I'm a short fast-talker who likes chocolate. PURE is my 18th book, including books under my pen names, N.E. Bode and Bridget Asher. I mouth off sometimes
in essays and op-eds; my work has been published in The New York Times, Boston Globe, Washington Post, NPR... I teach at Florida State. I have four kids, two dogs and a cat.
2) Could you tell us a bit about Pure.
It started with the image of a 16 year old girl with a doll-head fist who's hiding in an ash-choked cabinet. There's also an older boy who escapes a Dome. Their lives entwine. It's set post-detonations and so there's a lot of world-building.
3) What was the inspiration for writing Pure?
This question always stumps me because it's never just one idea. The images above, the desire to write on a large canvas, a psychological realism, a connection to my oldest who loved the early pages and urged me to write the rest.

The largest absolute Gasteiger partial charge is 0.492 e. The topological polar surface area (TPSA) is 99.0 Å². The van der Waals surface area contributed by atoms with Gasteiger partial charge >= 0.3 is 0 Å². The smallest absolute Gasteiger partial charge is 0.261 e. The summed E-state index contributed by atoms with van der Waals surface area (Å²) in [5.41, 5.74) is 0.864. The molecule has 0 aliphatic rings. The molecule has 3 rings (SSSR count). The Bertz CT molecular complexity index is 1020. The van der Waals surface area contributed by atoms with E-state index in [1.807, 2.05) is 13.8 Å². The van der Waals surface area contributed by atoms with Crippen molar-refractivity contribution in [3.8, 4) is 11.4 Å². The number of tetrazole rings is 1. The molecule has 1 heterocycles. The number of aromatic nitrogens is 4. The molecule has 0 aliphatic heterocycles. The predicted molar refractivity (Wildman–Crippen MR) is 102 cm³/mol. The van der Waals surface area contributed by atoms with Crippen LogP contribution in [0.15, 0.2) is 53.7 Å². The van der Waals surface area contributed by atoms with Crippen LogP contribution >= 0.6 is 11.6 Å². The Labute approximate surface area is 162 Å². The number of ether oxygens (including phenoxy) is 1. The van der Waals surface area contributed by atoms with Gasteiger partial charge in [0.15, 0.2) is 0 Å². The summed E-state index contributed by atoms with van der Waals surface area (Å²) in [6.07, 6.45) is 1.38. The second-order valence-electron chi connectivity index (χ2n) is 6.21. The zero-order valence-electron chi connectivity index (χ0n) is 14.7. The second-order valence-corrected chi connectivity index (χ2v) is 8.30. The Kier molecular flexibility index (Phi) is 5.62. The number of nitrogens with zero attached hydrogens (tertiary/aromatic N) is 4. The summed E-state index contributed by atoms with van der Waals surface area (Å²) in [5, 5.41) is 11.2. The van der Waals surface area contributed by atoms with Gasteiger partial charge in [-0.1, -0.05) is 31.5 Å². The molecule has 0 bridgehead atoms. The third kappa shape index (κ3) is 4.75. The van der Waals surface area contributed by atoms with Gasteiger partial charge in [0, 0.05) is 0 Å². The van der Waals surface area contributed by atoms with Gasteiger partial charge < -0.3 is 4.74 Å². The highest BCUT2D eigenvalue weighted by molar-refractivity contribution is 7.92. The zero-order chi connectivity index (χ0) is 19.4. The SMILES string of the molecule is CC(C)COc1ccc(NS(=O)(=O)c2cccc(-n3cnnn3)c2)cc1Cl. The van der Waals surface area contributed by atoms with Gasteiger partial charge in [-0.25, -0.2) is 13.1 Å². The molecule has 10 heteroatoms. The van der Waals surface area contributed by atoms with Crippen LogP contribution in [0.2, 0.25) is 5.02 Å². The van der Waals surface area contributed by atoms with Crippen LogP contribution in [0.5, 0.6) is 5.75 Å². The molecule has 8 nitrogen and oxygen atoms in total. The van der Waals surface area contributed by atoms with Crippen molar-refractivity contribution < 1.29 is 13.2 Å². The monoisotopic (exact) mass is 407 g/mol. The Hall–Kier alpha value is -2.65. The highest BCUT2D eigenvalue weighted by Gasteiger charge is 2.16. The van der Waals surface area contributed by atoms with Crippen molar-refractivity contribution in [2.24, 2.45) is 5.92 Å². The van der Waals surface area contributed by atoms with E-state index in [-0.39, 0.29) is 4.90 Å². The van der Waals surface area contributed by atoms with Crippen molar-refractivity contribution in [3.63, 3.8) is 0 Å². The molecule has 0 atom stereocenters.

4) Were there any personal experiences that went in to writing Pure?
Yes. In that the fusings themselves -- some of them -- harken back to having small children, who I always held and let fall asleep on my chest, and I wrote with them all bundled to me. When you read about the Mothers in the book, you'll understand why it's related. Fusings.
5) Was Pressia's character based on anyone or was she a purely made up character? What is she like?
She holds traits of my own, my daughters, those around me -- but the result is that she's her own person. Completely
6) What was your inspiration in the cover art for Pure?
The cover art was done by brilliant designers in-house. I loved it immediately.
7) Who is your favorite character in the book? And why?
I can't choose between them. But I really unexpectedly love writing one character who begins as a bad guy but emerges as a main character who's actually
very complex. El Capitan -- and his brother who's fused to his back, Helmud.
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